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Writing a Particle System on the Raspberry Pi

The ParticleSystem Class

The ParticleSystem class is a container for the particle system. It contains three MutableArrays lists; a list of active particles, a list of manipulators, and a list of emitters. This class has the add methods:

- (void) addParticle: (BaseParticle *) particle;

- (void) addManipulator: (BaseManipulator *) manipulator;

- (void) addEmitter: (BaseEmitter *) emitter;

for adding (registering) these object types to the system. When the update method in ParticleSystem is called it:

1. Calls the update method on all emitters registered with the system possibly creating new particles in the process.

2. Passes the list of active particles to every manipulator registered with the system.

3. Iterates through the list of active particles and calls their update methods. If the particle indicates that it died during this update, its emitter is informed of its demise.

The ParticleSystemTest Class

The ParticleSystemTest class is a driver that shows how the Particle System code is used. It parses the command line it receives for a number (1 to 6) and runs the corresponding demo on the RPi. To try this out, when running in a remote SSH terminal window, first change to the RPi_ParticleSystem directory, then run the command "sudo ./pstest N" where N is the number of the demo you want to run. It is necessary to run this command as root to be able to create a frame buffer on the RPi remotely.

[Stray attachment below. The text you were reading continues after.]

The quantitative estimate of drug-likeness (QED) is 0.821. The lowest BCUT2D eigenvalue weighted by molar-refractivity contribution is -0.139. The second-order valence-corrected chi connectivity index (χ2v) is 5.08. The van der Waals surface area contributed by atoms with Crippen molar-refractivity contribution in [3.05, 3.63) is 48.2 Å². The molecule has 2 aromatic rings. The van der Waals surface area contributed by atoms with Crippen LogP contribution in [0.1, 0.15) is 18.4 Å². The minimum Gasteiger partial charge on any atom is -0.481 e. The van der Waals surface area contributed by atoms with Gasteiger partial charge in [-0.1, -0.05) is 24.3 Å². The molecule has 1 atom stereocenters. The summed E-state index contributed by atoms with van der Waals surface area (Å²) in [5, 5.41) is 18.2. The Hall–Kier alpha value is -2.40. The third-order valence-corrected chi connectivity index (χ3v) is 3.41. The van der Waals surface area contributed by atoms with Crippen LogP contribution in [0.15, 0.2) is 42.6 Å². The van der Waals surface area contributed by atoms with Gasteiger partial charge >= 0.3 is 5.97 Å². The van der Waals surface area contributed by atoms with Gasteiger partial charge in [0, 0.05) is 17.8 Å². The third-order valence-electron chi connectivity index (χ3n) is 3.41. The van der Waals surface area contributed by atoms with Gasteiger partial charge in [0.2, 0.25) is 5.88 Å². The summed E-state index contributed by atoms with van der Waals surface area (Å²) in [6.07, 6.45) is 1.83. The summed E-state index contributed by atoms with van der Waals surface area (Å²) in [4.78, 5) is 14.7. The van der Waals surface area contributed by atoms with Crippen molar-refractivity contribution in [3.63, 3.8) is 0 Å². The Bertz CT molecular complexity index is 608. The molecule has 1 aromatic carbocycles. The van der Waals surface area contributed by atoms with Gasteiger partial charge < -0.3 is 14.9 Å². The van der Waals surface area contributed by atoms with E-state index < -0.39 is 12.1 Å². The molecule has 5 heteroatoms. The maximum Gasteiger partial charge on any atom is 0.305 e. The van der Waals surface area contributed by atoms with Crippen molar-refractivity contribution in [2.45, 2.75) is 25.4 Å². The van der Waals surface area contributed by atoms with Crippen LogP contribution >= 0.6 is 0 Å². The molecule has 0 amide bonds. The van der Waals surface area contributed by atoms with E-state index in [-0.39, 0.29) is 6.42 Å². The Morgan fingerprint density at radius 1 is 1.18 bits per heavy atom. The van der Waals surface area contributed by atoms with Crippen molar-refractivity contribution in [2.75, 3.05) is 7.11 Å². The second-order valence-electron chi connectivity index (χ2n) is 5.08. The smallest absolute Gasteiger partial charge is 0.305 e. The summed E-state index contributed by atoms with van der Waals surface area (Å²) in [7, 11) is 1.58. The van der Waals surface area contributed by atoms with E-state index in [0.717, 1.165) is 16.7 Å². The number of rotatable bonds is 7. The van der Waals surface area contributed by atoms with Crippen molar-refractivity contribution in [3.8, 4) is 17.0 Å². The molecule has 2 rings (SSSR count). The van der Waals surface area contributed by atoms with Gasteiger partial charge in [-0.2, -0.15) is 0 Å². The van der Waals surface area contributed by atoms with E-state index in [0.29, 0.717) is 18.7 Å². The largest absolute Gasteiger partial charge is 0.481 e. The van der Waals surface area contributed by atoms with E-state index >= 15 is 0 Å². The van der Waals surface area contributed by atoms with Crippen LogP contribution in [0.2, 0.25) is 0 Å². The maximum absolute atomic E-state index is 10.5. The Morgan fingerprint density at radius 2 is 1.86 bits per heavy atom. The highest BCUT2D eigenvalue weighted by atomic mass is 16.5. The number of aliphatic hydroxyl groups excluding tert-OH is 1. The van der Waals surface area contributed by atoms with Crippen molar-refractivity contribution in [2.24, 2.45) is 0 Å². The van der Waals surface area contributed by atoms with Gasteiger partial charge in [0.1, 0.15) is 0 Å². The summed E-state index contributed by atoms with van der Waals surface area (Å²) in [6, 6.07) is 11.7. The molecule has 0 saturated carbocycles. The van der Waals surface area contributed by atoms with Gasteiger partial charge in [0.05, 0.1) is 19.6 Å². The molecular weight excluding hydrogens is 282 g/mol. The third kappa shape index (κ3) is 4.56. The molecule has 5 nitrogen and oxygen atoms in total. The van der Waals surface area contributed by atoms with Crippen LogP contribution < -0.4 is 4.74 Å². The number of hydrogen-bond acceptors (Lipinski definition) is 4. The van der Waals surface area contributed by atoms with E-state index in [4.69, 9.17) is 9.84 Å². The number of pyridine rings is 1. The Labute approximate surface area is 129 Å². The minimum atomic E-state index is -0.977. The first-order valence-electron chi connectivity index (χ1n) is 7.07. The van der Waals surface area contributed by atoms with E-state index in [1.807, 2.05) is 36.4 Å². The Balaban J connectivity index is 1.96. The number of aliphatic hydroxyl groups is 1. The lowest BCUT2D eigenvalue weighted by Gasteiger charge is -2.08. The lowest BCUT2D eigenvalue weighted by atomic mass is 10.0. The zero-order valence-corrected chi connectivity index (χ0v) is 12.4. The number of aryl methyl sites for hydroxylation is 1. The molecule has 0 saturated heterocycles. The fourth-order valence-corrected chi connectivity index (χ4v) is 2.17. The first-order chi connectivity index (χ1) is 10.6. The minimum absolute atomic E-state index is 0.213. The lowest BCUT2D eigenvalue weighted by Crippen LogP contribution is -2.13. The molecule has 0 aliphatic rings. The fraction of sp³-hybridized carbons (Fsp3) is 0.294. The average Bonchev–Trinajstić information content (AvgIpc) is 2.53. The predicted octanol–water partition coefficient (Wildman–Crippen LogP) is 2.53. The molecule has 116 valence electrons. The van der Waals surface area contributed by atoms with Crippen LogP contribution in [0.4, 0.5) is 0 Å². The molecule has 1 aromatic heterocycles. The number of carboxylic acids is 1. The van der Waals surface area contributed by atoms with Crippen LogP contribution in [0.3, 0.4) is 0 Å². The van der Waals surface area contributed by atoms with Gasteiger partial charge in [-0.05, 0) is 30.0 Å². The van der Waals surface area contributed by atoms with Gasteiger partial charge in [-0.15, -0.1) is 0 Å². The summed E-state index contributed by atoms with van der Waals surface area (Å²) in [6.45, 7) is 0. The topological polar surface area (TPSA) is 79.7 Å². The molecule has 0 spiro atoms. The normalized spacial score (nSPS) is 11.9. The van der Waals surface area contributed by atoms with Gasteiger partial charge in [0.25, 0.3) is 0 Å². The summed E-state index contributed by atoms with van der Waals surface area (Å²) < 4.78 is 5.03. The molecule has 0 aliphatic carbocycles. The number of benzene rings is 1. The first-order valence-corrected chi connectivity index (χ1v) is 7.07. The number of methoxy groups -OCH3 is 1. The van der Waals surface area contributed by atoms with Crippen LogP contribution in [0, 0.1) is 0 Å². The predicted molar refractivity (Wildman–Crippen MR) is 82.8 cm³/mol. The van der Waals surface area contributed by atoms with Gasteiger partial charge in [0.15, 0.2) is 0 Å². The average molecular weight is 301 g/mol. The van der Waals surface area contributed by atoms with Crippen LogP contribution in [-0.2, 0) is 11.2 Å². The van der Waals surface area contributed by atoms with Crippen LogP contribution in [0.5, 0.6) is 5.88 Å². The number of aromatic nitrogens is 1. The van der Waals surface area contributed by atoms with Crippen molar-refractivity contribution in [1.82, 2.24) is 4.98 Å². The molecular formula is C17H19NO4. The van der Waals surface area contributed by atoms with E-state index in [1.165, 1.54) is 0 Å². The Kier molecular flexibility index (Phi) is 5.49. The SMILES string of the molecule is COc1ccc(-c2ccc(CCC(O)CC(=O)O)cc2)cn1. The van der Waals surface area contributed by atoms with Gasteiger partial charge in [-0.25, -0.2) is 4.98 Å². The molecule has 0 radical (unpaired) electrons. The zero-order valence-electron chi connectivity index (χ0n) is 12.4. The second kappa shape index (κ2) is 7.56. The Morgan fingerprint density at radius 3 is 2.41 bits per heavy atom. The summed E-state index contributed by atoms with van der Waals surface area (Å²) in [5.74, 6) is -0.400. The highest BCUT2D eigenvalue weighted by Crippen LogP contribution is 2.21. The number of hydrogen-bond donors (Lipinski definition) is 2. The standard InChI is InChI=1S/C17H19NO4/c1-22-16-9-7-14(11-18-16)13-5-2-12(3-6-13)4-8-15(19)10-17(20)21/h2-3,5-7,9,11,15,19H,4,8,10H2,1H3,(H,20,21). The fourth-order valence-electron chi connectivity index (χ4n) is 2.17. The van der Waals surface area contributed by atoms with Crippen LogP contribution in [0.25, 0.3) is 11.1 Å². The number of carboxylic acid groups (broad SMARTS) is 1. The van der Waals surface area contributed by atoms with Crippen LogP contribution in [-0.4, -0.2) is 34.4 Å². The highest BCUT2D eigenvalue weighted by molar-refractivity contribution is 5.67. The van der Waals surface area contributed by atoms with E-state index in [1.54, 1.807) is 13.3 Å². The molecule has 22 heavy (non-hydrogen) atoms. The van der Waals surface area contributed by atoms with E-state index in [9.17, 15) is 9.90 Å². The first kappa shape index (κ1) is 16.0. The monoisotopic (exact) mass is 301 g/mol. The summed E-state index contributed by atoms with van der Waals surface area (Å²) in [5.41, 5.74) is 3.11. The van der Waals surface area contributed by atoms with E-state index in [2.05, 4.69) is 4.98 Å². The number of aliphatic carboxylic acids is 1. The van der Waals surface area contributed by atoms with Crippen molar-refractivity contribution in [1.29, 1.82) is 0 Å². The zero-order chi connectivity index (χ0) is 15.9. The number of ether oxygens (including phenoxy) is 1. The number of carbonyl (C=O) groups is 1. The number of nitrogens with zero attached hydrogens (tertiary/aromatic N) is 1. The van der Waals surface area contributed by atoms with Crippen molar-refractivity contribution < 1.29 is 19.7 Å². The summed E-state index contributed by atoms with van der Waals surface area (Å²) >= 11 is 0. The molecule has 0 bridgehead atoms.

The available demos (in m4v format) are:

  • A shape emitter is positioned in the center of display window emitting pixels, circles, rectangles, and triangles of various colors. Dynamic sizing and coloration are utilized. Particles are emitted in all directions, at various speeds and with variable lifetimes.
  • A colorful explosion using the ONESHOT emitter mode with a rectangle emitter. A XYForceManipulator is used to simulate gravity. Particles are emitted within a -45 to +45 degree angle.
  • A circle emitter in ONESHOT mode used in conjunction with a boundary manipulator to cause the colorful circle particles to bounce around the display as they shrink in size, morph in color and eventually die.
  • A pixel emitter simulating a star burst.
  • An image emitter in METERED mode producing spheres that get larger and change color the closer they get.
  • A fireworks display with a moving Moon, a comet, fireworks bursts and roman candles. Not very realistic, but fun.

The following is code for the shape emitter extracted from ParticleSystemTest.m:

- (void) ps1Pattern {
        // Create shape emitter
        ShapeEmitter *se = [[ShapeEmitter alloc]
        EmitterX:MIDX EmitterY:MIDY
        EmitterWidth:20 EmitterHeight:20];
        [particleSystem addEmitter:se];
        [se setMode:EMITTER_METERED];
        [se setBlank:true];
        [se setFilled:false];
        [se setColorVariability:true];
        [se setColorMode:CM_SPECTRUM75];
        [se setParticlesPerFrame:40];
        [se setStartSize:1];
        [se setEndSize:100];
        [se setMinAngle:0];
        [se setMaxAngle:360];
        [se setMinSpeed:2];
        [se setMaxSpeed:20];
        [se setMinTotalLifeTime:100];
        [se setMaxTotalLifeTime:150];

Can you see how this code creates what you see in the video? For a slightly more complex example, check out this code for the colorful explosion.

- (void) ps2Pattern {
        // Create a force manipulator to simulate gravity